“The demand for locally grown flowers is serious. Florists are calling me and saying, ‘I’ve got this bride that wants local flowers,’” reports Wollam, who also markets to about 15 retail florists, a handful of Whole Foods markets and five or six floral designers who come directly to the farm to buy.
The style and motivation of floral designers who use wildflowers in their arrangements is as varied as the shape, color and texture of each bud, leaf and blossom. Janet Hampel, owner of Florabella Designs, began designing floral arrangements in the ‘90s. She found herself more and more attracted to incorporating native plants and sustainably grown flowers as a logical intersection between her personal beliefs and her professional goals. “When you purchase sustainably grown flowers, you are protecting the environment and expressing your understanding of the connection between your own well-being and that of the earth. More and more consumers are waking up to this idea,” Hampel says.
“After all, real beauty in a floral arrangement,” she continues, “doesn’t require lavish, out-of-season exotics trucked in from a thousand miles away.”
Although not all clients want native flowers and plants, Hampel – who works mainly in Austin, Texas, western Michigan, and Aspen, Colorado – gears her lush creations to meet the tone of each event. Her earth-friendly designs reflect the season at hand and bring together local greenery, native potted plants, and locally grown, organically sourced and native flowers, when possible. “It’s all about seasonality,” she says.
Across the country in northern Virginia, the floral designs of May Bernhardt, designer/owner of Mayflowers Floral Studios have an avant garde and couture look. To achieve this look, Bernhardt often relies on a variety of natives for accents in her floral designs. “I’m one of Bob Wollam’s original customers when he first started,” says May Bernhardt. “I buy about 50 percent of my flowers from him in the summer. The beautyberries are my favorites, and the chokeberries [Photinia pyrifolia] with their red berries are beautiful for the fall. I use the inland sea oats [Chasmanthium latifolium] all throughout the summer.”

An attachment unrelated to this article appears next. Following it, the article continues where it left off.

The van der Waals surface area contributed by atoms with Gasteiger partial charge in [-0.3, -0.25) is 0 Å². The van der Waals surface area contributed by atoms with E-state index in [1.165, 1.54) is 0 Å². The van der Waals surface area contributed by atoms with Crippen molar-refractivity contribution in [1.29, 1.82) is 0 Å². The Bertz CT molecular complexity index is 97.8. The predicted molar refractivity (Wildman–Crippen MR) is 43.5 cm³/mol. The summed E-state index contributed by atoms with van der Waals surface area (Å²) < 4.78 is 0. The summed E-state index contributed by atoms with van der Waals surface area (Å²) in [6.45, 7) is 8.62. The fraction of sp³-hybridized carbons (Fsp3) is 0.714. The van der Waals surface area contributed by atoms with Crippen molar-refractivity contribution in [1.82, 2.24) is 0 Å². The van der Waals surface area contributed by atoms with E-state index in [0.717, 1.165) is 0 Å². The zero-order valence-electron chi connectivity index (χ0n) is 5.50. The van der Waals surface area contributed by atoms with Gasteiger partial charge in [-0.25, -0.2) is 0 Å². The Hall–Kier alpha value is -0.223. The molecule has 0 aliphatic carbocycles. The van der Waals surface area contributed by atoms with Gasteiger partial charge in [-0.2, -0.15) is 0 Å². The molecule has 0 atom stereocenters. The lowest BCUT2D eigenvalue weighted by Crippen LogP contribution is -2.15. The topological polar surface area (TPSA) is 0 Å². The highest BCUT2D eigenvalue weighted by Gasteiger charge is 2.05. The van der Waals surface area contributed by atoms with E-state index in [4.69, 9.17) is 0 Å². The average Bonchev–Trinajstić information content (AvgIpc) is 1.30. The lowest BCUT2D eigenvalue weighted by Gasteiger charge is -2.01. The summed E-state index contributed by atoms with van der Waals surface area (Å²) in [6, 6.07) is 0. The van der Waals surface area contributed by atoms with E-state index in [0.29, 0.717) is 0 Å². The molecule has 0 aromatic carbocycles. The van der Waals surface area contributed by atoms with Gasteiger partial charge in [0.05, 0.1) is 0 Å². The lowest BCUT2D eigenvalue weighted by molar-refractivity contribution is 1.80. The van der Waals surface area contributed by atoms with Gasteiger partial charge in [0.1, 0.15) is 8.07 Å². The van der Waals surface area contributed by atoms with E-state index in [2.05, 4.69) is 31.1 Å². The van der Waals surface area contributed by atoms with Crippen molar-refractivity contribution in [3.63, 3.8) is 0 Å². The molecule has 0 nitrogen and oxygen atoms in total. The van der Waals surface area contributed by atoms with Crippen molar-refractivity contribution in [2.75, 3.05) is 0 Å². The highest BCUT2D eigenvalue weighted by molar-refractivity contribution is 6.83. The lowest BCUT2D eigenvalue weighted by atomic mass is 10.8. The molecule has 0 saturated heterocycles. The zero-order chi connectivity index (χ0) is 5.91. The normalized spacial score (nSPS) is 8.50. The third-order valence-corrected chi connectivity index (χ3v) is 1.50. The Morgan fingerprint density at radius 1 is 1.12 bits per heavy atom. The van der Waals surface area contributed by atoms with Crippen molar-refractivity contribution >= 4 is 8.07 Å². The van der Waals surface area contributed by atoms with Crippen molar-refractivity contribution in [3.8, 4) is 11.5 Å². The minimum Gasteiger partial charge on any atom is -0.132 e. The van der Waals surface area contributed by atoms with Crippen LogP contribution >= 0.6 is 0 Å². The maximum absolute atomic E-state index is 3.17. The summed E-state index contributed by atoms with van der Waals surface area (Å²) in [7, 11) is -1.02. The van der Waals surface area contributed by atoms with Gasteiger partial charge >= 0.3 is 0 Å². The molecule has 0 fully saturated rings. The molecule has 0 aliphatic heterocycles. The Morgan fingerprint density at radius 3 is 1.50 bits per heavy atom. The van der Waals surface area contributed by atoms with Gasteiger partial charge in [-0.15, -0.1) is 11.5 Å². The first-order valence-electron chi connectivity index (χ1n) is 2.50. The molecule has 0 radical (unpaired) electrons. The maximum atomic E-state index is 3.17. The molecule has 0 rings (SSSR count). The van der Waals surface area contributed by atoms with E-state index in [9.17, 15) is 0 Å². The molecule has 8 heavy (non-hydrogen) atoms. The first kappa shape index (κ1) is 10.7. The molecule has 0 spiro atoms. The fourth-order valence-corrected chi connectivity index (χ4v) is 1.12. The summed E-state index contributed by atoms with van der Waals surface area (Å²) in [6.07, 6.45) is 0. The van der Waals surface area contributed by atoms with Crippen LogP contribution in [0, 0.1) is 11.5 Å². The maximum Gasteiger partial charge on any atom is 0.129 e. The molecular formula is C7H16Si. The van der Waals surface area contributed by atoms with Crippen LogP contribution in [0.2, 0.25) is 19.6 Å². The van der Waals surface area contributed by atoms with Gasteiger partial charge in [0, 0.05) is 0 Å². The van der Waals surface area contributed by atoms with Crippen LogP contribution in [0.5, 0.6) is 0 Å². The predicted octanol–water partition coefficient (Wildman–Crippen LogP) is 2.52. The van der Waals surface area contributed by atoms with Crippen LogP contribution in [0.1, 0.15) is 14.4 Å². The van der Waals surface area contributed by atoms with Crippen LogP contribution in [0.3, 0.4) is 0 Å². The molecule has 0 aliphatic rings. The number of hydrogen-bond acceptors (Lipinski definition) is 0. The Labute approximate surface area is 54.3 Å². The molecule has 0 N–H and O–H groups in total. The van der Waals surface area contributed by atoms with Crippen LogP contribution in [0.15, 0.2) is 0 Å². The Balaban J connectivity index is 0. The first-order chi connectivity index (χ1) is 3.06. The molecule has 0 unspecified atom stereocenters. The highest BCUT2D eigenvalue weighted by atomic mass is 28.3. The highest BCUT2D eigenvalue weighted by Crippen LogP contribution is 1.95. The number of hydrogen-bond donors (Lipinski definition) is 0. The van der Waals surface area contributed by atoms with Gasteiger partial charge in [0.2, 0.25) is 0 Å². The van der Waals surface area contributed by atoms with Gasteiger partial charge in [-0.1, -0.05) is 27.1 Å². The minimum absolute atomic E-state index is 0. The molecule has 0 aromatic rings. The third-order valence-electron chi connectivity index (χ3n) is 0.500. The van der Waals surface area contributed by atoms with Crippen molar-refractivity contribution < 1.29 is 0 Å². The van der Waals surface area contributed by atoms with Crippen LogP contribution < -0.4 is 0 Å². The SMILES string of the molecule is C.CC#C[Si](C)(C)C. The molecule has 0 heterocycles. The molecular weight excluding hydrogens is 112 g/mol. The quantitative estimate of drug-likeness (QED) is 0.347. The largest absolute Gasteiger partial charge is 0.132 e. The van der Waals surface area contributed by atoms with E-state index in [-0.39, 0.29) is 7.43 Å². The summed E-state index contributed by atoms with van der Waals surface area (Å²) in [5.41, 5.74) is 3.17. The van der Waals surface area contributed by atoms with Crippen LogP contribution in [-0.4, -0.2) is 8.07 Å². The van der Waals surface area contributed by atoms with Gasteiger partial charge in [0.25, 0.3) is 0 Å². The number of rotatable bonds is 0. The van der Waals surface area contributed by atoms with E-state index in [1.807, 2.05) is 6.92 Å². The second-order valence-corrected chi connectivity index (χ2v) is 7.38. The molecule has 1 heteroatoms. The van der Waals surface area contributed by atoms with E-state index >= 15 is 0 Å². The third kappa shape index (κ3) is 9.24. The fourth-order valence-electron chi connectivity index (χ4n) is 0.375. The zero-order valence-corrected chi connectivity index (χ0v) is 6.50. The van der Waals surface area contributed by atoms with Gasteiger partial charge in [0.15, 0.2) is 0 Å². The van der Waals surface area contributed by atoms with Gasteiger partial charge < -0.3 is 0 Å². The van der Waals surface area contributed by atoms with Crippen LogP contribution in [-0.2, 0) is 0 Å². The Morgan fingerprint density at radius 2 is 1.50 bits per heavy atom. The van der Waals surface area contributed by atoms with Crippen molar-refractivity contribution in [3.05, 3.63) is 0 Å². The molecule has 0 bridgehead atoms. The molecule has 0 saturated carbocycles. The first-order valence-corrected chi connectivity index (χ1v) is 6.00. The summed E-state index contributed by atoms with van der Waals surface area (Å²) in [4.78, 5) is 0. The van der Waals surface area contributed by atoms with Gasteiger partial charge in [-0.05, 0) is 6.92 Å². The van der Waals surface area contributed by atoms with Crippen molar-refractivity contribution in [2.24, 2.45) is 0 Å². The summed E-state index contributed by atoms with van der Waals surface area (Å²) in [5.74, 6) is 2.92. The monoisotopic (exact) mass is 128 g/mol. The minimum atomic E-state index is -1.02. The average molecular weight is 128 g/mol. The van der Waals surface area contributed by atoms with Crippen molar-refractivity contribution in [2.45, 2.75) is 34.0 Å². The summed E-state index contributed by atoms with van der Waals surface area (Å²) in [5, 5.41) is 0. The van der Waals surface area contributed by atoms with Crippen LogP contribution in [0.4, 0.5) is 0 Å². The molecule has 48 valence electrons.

Event planners also have noticed an increased demand for native arrangements. The family-owned Barr Mansion and Artisan Ballroom in Austin, Texas, is the first certified organic events facility in the nation. Abby Daigle serves as resident florist and event coordinator and is the daughter of owners Melanie and Mark McAfee, who are deeply committed to sustainable communities. Daigle estimates that about 5 percent of clients seek out wildflowers and locally grown flowers for their celebrations. Despite the small number, she sees an overall growing awareness of the green movement among clients, many of whom are bridal couples. “We’re lucky that our clients are usually more centered around green aspects and local and organic,” Daigle says. Even if clients do not select wildflowers for their floral arrangements, Daigle uses greenery grown on-site to decorate platters, plates and buffets.
Whatever the motivation for creating floral designs with native wildflowers, the end product results in numerous benefits for the community at large. The environment wins from continued cultivation of native species and fewer natural resources used for transportation of local plants. Farms contribute to a strong local economy by providing jobs and add to social equity by enabling diverse communities. And, finally, the aesthetic appeal of flowers and flower farms can’t be emphasized enough.